The latest "value share" data from Canaccord Genuity, provided to AppleInsider on Monday, measures how profitable companies are in the handset space. Together, Samsung and Apple are estimated to have accounted for 100 percent of industry profits in the March quarter.
That number is actually down from the previous quarter, when the two rivals took 103 percent of handset profits. That was made possible because of losses incurred by Motorola, Sony and Nokia ? companies that actually lost money in the December quarter.
"While Apple and Samsung continue to dominate the share of industry profits, improving cost structures and results from other OEMs have reduced Apple and Samsung's combined share to 100% from levels above 100% in the past several quarters," analyst T. Michael Walkley wrote in a note to investors on Monday.
Apple's estimated 57 percent of handset industry profits was down from 72 percent in the December quarter, as Apple saw its operating margins fall from 40 percent to 35 percent. Those shifts were attributed to softer iPhone 5 sales and stronger demand for the legacy iPhone 4 and iPhone 4S models.
Samsung, meanwhile, saw its "value share" grow from 29 percent of the industry's profits to an estimated 43 percent in the March quarter. Samsung's margins also increased slightly, from 20 percent to 22 percent.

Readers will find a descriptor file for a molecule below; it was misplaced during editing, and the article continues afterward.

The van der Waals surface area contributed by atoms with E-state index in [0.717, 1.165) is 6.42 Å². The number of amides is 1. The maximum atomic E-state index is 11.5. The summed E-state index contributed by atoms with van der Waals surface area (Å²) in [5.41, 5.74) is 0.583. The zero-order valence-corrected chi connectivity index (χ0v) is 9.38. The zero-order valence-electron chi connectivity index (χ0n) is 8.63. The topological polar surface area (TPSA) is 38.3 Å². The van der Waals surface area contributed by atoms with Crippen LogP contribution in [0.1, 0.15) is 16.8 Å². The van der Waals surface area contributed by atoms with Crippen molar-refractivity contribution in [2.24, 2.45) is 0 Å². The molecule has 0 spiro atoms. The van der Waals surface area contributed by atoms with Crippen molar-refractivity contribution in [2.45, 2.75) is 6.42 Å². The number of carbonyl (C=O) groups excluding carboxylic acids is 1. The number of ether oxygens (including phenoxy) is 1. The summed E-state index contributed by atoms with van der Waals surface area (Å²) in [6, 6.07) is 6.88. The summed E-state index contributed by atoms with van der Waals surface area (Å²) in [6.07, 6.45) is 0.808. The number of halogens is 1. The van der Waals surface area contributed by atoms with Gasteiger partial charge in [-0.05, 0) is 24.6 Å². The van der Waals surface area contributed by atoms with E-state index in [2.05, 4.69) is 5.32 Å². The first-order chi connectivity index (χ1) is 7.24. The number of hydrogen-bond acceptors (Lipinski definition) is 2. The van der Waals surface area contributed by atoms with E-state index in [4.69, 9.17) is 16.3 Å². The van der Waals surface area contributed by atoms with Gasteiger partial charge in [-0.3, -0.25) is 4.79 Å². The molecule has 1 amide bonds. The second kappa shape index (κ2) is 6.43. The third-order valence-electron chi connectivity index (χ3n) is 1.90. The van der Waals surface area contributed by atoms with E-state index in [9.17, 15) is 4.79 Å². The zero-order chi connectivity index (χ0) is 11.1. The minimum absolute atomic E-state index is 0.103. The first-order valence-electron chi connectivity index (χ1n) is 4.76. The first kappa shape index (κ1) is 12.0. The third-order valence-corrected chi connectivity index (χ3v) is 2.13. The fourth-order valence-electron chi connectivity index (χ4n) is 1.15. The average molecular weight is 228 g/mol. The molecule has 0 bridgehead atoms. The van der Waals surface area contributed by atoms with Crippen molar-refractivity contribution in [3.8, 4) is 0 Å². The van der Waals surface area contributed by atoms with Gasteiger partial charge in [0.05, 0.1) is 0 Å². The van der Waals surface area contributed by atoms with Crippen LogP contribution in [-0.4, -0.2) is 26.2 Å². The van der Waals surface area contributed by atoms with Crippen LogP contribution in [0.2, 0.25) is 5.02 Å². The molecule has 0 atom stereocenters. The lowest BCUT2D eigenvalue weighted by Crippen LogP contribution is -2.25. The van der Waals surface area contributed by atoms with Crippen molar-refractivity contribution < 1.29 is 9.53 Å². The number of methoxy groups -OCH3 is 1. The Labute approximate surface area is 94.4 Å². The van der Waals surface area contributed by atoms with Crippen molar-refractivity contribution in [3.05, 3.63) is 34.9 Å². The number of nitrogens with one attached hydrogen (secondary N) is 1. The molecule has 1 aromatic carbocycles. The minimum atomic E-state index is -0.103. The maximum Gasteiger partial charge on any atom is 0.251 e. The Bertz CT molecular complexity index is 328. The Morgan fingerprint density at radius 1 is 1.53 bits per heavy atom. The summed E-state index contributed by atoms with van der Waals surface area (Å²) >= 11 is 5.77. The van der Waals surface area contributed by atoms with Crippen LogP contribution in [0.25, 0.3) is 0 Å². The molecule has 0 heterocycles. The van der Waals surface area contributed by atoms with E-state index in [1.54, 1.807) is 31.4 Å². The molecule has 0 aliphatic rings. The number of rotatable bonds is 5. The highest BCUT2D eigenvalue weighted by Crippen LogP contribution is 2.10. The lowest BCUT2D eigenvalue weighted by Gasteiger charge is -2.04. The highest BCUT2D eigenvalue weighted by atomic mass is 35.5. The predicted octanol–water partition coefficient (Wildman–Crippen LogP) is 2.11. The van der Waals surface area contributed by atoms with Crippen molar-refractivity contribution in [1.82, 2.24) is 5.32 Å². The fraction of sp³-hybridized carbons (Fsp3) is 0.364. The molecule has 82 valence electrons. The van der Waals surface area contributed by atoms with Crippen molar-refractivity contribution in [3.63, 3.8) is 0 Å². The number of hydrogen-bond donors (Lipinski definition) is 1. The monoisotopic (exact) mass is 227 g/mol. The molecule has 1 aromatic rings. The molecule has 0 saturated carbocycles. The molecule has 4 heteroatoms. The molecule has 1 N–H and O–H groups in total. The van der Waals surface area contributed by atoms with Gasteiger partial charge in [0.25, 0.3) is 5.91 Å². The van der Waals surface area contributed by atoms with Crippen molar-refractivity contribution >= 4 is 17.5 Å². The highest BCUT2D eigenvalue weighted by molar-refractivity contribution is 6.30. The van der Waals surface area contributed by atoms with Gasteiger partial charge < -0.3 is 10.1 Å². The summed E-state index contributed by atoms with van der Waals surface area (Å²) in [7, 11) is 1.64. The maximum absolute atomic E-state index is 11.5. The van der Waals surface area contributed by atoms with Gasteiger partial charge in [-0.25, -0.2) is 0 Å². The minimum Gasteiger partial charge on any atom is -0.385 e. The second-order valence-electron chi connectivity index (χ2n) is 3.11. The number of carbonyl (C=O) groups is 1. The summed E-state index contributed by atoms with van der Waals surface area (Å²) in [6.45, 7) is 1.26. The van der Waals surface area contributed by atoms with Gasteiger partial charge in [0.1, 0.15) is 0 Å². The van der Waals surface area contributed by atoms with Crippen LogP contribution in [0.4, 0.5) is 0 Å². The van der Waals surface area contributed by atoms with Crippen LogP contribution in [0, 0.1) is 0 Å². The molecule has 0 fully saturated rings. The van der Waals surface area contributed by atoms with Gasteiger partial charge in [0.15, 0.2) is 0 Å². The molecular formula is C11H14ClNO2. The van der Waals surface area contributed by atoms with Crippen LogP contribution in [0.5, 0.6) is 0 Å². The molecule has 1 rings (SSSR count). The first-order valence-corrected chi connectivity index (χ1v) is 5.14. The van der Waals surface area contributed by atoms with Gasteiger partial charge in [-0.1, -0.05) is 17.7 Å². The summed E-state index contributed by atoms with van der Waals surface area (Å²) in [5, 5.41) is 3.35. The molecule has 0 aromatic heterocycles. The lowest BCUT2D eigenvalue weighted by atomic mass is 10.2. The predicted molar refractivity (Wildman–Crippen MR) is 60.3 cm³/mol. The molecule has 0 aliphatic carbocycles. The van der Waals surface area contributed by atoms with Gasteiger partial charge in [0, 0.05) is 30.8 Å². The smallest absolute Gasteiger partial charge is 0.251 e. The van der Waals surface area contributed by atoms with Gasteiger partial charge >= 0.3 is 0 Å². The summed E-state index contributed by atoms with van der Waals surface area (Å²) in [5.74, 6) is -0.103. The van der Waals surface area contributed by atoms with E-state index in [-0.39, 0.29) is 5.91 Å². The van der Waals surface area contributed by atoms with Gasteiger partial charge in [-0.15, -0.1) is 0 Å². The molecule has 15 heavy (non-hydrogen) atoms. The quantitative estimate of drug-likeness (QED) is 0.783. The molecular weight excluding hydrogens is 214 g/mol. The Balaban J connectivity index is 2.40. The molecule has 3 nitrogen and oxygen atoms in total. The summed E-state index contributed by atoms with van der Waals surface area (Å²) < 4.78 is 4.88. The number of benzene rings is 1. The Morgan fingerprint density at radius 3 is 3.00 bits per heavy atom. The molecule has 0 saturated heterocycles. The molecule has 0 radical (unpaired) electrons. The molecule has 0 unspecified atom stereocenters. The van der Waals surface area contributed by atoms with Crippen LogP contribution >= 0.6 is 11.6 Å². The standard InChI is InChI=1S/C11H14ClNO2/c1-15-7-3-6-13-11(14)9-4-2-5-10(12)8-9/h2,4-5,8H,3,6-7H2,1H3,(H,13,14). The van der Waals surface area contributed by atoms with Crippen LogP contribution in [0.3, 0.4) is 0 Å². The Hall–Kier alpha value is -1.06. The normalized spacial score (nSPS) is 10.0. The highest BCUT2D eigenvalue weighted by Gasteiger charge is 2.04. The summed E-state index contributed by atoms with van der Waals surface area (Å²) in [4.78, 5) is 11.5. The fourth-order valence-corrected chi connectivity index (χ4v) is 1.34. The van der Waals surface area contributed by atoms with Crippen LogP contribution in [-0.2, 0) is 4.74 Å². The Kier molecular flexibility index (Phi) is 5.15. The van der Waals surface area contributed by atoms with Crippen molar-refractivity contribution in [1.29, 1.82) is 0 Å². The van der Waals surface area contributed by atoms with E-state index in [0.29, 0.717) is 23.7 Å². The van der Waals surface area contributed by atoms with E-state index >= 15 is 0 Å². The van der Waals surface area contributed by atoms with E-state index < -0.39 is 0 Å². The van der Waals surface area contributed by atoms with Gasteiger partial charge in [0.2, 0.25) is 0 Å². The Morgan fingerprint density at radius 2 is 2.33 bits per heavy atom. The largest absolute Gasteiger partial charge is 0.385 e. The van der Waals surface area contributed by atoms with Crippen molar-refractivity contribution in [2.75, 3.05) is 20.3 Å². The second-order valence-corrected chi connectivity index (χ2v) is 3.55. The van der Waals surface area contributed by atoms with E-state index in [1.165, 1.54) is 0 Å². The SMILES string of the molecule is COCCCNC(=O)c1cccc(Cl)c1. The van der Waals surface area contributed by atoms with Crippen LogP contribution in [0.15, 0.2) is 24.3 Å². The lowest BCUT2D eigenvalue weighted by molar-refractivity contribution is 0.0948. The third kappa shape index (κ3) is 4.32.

Among the major vendors tracked by Canaccord, the only company to carve out a positive value share was LG, which took 1 percent. But LG's success was offset by a negative 1 percent loss seen by Motorola.
The remaining companies in the list essentially broke even in the March quarter, earning them a 0 percent value share: Nokia, BlackBerry, Sony Ericsson, and HTC.
Apple and Samsung are also the only handset companies tracked by Canaccord with any operating margins to speak of. The remaining companies all operate on razor-thin margins, while Motorola is estimated to have actually seen negative 18 percent margins in the March quarter.